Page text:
Congratulations, you’ve probably come up with a bunch of great ideas for new businesses by asking yourself questions like those in the prior post here. Some of the ideas may be pretty off the wall, some may not be feasible, and some might not be worth the effort, and some might be really good ideas. The question becomes which ideas would be good ones to pursue and the answer to me lies at the intersection of (i) who’s buying, (ii) for how much, and (ii) what’s it going to cost. This post will deal with the first; the latter two will be addressed in later posts.
Take an example at one extreme: you’ve created a product for a very technical computer program aimed at people over 100 years old. Just thinking about it, this is probably a very small market – firstly, because there aren’t that many living people who have celebrated their 100th birthday, and secondly, because the market is further reduced by the need for your customers to be very technical and computer savvy. Probably not going to be big seller.
This conceptually is market sizing. Many very smart people have addressed market sizing and (I’m summarizing here) the most important part of marked sizing isn’t the exact size of the market but rather knowing conceptually what the market includes and the macro-economic trends impacting that market (see well know investors Brad Feld here, Fred Wilson here and Chris Dixon here). I generally agree with this, in markets where (i) the market is still being defined and (ii) where the market is rapidly changing. This is particularly relevant for new web/technology based services. For a more defined and mature market, more exact figures can be found and should be used in the analysis of a business idea.
So, let’s start with a few basic questions to ask about some of your business ideas:
- Is it directed at consumers, businesses, governments, or other group?
- Is it directed at a particular geography?
- Is it directed at a group of a particular age?
- Is it directed at a group of a particular gender?
- Is it directed at a group with a particular skill set?
- Is it directed at a group with a particular problem, issue, or concern?
- Is it directed towards consumers of another service or product?
- Who are the major competitors?
You can find a lot of information from publicly available sources, which can help to define a particular market. Some great sources for ball park figures include:
- Census data: US here and UK here
- Magazine subscription data (for particular interests): Writer’s Market here and Standard Rate and Data Services here
- Annual reports of public companies in the industry: SEC/Edgar here and major financial websites here and here
- Public company transcripts: Seeking Alpha here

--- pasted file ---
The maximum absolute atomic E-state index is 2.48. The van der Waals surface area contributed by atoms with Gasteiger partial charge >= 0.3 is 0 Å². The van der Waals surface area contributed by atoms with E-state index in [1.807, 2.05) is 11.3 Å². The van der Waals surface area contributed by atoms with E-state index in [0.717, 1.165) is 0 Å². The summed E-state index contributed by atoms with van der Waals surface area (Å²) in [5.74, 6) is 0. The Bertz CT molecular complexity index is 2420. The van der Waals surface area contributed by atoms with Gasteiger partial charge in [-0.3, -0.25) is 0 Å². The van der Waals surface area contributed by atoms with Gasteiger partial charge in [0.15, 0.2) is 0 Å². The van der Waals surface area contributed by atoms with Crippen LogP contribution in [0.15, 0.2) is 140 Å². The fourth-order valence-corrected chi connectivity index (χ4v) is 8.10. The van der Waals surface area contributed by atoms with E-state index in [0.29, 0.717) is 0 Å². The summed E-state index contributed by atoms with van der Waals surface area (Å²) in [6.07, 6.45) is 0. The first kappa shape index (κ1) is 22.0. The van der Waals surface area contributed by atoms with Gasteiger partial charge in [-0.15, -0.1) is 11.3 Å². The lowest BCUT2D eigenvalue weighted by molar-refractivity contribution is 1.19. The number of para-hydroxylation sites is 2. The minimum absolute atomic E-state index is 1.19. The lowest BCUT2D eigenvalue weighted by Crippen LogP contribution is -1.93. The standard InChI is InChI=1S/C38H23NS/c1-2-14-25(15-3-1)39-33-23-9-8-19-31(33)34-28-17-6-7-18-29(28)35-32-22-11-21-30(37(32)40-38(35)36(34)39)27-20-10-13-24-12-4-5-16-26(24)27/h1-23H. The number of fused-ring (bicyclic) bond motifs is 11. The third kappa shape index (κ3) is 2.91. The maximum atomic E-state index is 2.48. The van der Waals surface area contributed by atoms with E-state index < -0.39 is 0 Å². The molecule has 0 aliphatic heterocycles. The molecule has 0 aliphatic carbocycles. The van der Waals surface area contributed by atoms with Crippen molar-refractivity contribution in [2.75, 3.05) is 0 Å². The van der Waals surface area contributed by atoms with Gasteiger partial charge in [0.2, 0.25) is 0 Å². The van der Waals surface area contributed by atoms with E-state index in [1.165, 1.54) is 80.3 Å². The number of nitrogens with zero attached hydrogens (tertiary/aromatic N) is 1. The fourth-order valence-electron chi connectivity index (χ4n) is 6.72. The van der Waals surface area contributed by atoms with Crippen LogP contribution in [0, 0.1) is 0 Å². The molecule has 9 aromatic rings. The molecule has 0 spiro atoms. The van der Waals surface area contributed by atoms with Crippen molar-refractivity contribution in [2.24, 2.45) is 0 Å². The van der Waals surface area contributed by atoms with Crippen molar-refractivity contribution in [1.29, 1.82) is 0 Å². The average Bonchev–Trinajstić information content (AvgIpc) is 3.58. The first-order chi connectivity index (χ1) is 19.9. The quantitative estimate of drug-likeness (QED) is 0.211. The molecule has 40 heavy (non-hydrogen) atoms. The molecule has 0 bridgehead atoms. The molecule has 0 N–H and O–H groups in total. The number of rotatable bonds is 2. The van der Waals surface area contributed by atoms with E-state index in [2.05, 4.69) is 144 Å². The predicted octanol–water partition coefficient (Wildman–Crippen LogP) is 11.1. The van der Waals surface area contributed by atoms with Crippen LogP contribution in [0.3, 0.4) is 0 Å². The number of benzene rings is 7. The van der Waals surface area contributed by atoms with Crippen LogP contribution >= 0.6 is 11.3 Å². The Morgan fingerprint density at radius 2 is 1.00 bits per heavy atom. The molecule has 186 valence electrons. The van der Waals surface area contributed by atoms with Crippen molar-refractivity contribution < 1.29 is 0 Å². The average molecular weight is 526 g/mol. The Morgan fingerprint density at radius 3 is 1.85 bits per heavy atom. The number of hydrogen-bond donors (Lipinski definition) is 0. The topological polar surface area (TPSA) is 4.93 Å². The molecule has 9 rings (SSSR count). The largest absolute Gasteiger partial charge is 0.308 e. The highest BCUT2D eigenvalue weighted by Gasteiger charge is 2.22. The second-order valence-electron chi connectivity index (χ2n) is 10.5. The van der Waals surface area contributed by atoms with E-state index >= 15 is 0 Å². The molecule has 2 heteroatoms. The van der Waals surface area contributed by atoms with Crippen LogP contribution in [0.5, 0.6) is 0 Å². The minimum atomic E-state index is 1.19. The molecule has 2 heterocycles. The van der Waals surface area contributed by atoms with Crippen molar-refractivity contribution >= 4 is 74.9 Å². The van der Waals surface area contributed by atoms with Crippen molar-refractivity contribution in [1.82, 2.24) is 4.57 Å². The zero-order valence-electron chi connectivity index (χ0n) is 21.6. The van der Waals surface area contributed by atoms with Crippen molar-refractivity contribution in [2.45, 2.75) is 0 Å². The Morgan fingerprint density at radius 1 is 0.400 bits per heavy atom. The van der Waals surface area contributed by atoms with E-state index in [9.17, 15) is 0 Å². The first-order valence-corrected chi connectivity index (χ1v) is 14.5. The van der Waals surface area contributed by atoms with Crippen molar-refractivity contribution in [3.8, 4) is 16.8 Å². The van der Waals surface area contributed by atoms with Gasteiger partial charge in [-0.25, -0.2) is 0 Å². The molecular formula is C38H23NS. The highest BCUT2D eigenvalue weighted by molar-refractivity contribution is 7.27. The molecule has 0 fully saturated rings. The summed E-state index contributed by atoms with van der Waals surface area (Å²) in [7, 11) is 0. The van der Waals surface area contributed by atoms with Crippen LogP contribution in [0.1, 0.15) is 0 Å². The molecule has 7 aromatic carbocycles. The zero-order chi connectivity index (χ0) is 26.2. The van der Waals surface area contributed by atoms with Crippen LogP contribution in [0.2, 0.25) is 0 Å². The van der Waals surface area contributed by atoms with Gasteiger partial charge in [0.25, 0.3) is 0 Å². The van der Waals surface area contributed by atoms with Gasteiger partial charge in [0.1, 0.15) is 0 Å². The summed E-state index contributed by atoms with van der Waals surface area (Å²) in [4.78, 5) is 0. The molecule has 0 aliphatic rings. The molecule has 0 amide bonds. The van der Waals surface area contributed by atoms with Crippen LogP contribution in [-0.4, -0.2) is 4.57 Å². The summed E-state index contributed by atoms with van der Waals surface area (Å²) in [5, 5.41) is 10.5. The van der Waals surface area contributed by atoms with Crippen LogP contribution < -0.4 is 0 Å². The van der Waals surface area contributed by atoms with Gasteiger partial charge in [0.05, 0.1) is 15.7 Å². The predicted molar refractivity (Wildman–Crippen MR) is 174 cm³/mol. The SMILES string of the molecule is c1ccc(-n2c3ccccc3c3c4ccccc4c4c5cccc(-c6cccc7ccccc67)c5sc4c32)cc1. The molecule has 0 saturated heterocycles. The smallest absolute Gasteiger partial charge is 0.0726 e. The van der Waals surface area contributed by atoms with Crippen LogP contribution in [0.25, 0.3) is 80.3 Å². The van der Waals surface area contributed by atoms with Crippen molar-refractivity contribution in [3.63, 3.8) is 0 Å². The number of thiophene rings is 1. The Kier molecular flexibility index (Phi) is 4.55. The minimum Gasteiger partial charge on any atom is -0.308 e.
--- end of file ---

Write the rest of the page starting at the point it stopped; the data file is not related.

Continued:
- Specific trade or industry websites, usually starting with your favorite search engine
Think broadly in trying to determine the size of a market. Sometimes it’s easier to find data for complementary products and then make an assumption about how that impacts your business idea. As an example, maybe you have a new jelly and can’t find the size of the market (though, starting with the Smuckers and Welch’s websites might be a good place to start). An alternative would be to look at the market for peanut butter and infer that the jelly market would be a little bigger or smaller than the peanut butter market.
I recently was approached by an entrepreneur who thought he had a >$1 billion idea for the US outdoor, above ground, pool chemical market. I did a quick back of the napkin market sizing analysis. Total number of pools in the United States? About 9 million according to marketresearch.com and 10 million according to the USA Swimming association. Total pool and equipment market in $? About $4 billion according to the same study market research study. If half the pools and half the spending related to above ground pools, this would have to be one heck of a market changing product to take over 50% of the US outdoor, above ground, pool market. It wasn’t.
There isn’t a right or wrong answer for market size. Having a very large market (such as all US men and women) isn’t necessarily a good thing. Similarly, having a very small market, such as US billionaires, may not be a bad one either. The important part is understanding the market and then determining how that market will change going forward. Some rules of thumb:
- If your idea is in a small, declining market, you’ll need to rapidly capture the market and find new markets to expand.
- If your idea is in a small, growing market, you may be able to capture market share and ride the growth of the industry, and protecting your idea may be very important and increasingly difficult as others try to enter your market
- If your idea is in a large, declining market, you still need to capture a niche market, but may have time to expand within the larger market
- If your idea is in a large, growing market, it may be difficult to secure a foothold against existing competitors
Now the question is… how much are they going to pay for it???